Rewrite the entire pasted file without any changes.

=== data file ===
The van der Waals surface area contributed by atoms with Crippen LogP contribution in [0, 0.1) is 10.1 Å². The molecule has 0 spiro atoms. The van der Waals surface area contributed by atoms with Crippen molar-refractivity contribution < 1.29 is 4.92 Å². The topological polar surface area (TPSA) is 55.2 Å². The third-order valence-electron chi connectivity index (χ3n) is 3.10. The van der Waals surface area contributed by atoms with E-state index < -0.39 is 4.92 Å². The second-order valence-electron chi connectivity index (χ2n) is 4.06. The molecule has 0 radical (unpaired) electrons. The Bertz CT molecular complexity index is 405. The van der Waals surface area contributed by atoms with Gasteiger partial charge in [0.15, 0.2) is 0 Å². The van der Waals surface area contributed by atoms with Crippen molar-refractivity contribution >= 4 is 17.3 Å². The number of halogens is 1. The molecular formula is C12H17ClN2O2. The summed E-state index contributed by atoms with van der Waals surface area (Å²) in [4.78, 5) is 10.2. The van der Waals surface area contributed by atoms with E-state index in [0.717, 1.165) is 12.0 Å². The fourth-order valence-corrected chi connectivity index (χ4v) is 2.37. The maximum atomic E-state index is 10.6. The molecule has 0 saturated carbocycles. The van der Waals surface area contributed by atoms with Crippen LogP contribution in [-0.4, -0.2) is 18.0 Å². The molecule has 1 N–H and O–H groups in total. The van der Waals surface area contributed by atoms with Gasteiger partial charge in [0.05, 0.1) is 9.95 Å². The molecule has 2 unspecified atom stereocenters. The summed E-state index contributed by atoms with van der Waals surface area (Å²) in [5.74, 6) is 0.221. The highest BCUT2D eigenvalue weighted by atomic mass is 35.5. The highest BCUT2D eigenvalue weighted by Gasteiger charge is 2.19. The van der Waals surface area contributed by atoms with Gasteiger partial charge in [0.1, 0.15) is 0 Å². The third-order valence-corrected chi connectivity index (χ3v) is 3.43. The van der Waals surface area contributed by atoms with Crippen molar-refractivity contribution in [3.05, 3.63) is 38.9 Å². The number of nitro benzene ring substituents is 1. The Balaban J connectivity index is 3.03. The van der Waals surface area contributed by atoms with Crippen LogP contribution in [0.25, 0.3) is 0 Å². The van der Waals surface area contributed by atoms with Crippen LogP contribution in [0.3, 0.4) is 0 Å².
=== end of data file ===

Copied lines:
The van der Waals surface area contributed by atoms with Crippen LogP contribution in [0, 0.1) is 10.1 Å². The molecule has 0 spiro atoms. The van der Waals surface area contributed by atoms with Crippen molar-refractivity contribution < 1.29 is 4.92 Å². The topological polar surface area (TPSA) is 55.2 Å². The third-order valence-electron chi connectivity index (χ3n) is 3.10. The van der Waals surface area contributed by atoms with E-state index < -0.39 is 4.92 Å². The second-order valence-electron chi connectivity index (χ2n) is 4.06. The molecule has 0 radical (unpaired) electrons. The Bertz CT molecular complexity index is 405. The van der Waals surface area contributed by atoms with Gasteiger partial charge in [0.15, 0.2) is 0 Å². The van der Waals surface area contributed by atoms with Crippen molar-refractivity contribution >= 4 is 17.3 Å². The number of halogens is 1. The molecular formula is C12H17ClN2O2. The summed E-state index contributed by atoms with van der Waals surface area (Å²) in [4.78, 5) is 10.2. The van der Waals surface area contributed by atoms with E-state index in [0.717, 1.165) is 12.0 Å². The fourth-order valence-corrected chi connectivity index (χ4v) is 2.37. The maximum atomic E-state index is 10.6. The molecule has 0 saturated carbocycles. The van der Waals surface area contributed by atoms with Crippen LogP contribution in [-0.4, -0.2) is 18.0 Å². The molecule has 1 N–H and O–H groups in total. The van der Waals surface area contributed by atoms with Gasteiger partial charge in [0.05, 0.1) is 9.95 Å². The molecule has 2 unspecified atom stereocenters. The summed E-state index contributed by atoms with van der Waals surface area (Å²) in [5.74, 6) is 0.221. The highest BCUT2D eigenvalue weighted by atomic mass is 35.5. The highest BCUT2D eigenvalue weighted by Gasteiger charge is 2.19. The van der Waals surface area contributed by atoms with Gasteiger partial charge in [0.1, 0.15) is 0 Å². The third-order valence-corrected chi connectivity index (χ3v) is 3.43. The van der Waals surface area contributed by atoms with Crippen molar-refractivity contribution in [3.05, 3.63) is 38.9 Å². The number of nitro benzene ring substituents is 1. The Balaban J connectivity index is 3.03. The van der Waals surface area contributed by atoms with Crippen LogP contribution in [0.25, 0.3) is 0 Å². The van der Waals surface area contributed by atoms with Crippen LogP contribution in [0.3, 0.4) is 0 Å².